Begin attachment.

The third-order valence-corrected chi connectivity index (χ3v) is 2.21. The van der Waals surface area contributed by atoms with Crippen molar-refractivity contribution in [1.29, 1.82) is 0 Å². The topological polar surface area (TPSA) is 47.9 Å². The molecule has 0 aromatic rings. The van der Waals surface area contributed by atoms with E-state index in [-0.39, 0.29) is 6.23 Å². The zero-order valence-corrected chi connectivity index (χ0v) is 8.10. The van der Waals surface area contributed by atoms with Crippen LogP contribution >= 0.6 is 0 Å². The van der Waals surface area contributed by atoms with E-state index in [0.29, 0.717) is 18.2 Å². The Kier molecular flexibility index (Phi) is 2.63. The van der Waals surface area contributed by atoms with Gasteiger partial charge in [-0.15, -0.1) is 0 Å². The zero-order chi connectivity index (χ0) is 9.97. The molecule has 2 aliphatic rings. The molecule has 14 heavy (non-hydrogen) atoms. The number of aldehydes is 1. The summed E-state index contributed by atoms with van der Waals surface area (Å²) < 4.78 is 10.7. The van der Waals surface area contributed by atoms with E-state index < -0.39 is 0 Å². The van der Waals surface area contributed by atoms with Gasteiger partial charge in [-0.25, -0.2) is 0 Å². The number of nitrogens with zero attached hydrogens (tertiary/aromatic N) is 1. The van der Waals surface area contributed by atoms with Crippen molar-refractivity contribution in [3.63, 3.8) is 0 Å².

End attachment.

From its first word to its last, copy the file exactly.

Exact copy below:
The third-order valence-corrected chi connectivity index (χ3v) is 2.21. The van der Waals surface area contributed by atoms with Crippen molar-refractivity contribution in [1.29, 1.82) is 0 Å². The topological polar surface area (TPSA) is 47.9 Å². The molecule has 0 aromatic rings. The van der Waals surface area contributed by atoms with E-state index in [-0.39, 0.29) is 6.23 Å². The zero-order valence-corrected chi connectivity index (χ0v) is 8.10. The van der Waals surface area contributed by atoms with Crippen LogP contribution >= 0.6 is 0 Å². The van der Waals surface area contributed by atoms with E-state index in [0.29, 0.717) is 18.2 Å². The Kier molecular flexibility index (Phi) is 2.63. The van der Waals surface area contributed by atoms with Gasteiger partial charge in [-0.15, -0.1) is 0 Å². The zero-order chi connectivity index (χ0) is 9.97. The molecule has 2 aliphatic rings. The molecule has 14 heavy (non-hydrogen) atoms. The number of aldehydes is 1. The summed E-state index contributed by atoms with van der Waals surface area (Å²) < 4.78 is 10.7. The van der Waals surface area contributed by atoms with E-state index < -0.39 is 0 Å². The van der Waals surface area contributed by atoms with Gasteiger partial charge in [-0.25, -0.2) is 0 Å². The number of nitrogens with zero attached hydrogens (tertiary/aromatic N) is 1. The van der Waals surface area contributed by atoms with Crippen molar-refractivity contribution in [3.63, 3.8) is 0 Å².